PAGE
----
Statistics, Simians, the Scottish, and Sizing up Soothsayers Statistics, Simians, the Scottish, and Sizing up Soothsayers
A predictive model can be a parametrized mathematical formula, or a complex deep learning network, but it can also be a... Statistics, Simians, the Scottish, and Sizing up Soothsayers

A predictive model can be a parametrized mathematical formula, or a complex deep learning network, but it can also be a talkative cab driver or a slides-wielding consultant. From a mathematical point of view, they are all trying to do the same thing, to predict what’s going to happen, so they can all be evaluated in the same way. Let’s look at how to do that by poking a little bit into a soccer betting data set, and evaluating it as if it were an statistical model we just fitted.The most basic outcome you’ll want to predict in soccer is whether a game goes to the home team, the visitors or away team, or is a draw. A predictive model is anything and anybody that’s willing to give you a probability distribution over those outcomes. Betting markets, by giving you odds, are implicitly doing that: the higher the odds, the less likely they think is the outcome.

The Football-Data.co.uk data set we’ll use contains results and odds from various soccer leagues for more than 37,000 games. We’ll use the odds for the Pinnacle platform whenever available (those are closing odds, the last ones available before the game).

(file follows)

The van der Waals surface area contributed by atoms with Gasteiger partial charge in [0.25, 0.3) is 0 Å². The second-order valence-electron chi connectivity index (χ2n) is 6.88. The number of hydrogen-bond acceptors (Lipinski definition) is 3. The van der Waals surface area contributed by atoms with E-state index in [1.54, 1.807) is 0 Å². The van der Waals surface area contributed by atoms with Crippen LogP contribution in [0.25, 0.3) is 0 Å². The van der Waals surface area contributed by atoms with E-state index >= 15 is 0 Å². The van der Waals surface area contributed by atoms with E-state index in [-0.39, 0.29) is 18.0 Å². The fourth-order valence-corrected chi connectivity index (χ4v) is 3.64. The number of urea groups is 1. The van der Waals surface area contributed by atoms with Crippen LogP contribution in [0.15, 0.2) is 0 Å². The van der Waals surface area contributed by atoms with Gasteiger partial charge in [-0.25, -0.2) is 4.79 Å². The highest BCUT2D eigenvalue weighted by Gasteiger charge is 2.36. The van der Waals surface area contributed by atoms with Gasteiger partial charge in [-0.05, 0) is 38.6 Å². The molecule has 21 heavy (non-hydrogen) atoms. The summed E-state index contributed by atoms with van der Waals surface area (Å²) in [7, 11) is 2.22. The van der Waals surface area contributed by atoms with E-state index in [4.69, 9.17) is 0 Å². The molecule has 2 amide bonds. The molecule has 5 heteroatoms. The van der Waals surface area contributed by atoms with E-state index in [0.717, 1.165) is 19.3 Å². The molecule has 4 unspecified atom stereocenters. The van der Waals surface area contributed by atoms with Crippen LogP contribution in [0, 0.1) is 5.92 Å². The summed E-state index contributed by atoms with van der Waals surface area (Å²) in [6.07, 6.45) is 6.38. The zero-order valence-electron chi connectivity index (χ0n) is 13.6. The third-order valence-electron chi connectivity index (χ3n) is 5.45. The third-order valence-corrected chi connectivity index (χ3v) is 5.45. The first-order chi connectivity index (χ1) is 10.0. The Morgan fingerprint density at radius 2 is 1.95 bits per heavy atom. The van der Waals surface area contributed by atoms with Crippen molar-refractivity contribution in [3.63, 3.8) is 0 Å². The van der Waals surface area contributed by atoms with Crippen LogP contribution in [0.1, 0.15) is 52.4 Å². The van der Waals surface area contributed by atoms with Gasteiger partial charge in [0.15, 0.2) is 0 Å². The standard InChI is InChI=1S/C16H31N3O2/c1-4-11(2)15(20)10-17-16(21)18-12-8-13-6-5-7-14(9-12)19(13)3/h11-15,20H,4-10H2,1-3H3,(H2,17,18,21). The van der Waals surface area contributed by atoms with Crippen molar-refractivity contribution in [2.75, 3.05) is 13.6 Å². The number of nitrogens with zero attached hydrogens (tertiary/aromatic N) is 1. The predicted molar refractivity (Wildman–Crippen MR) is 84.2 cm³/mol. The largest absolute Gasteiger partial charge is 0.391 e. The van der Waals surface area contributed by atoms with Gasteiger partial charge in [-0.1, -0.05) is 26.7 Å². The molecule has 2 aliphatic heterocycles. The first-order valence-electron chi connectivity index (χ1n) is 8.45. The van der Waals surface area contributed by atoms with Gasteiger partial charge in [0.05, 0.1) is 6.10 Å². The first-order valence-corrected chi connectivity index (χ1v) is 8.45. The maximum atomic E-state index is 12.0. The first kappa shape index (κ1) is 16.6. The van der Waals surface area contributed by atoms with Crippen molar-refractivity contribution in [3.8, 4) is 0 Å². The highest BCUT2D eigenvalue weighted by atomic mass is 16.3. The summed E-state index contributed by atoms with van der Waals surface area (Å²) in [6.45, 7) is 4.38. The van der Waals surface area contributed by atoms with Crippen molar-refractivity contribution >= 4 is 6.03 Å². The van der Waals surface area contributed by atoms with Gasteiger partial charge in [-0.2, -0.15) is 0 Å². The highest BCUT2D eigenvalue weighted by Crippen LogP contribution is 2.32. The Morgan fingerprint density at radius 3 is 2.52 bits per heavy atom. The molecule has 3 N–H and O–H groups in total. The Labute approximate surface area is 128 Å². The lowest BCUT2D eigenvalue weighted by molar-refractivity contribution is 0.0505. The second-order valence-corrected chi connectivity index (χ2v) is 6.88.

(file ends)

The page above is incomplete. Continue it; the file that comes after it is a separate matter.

For example, for the Juventus-Fiorentina game in August 20, 2016, the odds offered were 1.51 for a Juventus win, 4.15 for a draw (ouch), and 8.61 for a Fiorentina victory (double ouch). Odds of 1.51 for Juventus mean that for each dollar you bet on Juventus, you’d get USD 1.51 if Juventus won (your initial bet included) and nothing if it didn’t. These numbers aren’t probabilities, but they imply probabilities. If platforms gave odds too high relative to the event’s probability they’d go broke, while if they gave odds too low they wouldn’t be able to attract bettors. On balance, then, we can read from the odds probabilities slightly lower than the the betting market’s best guesses, but, in a world with multiple competing platforms, not really that far from the mark. This sounds like a very indirect justification for using them as a predictive model, but every predictive model, no matter how abstract, has a lot of assumptions; a linear model assumes the relevant phenomenon is linear (almost never true, sometimes true enough), and looking at a betting market as a predictive model assumes the participants know what they are doing, the margins aren’t too high, and there isn’t anything too shady going on (not always true, sometimes true enough).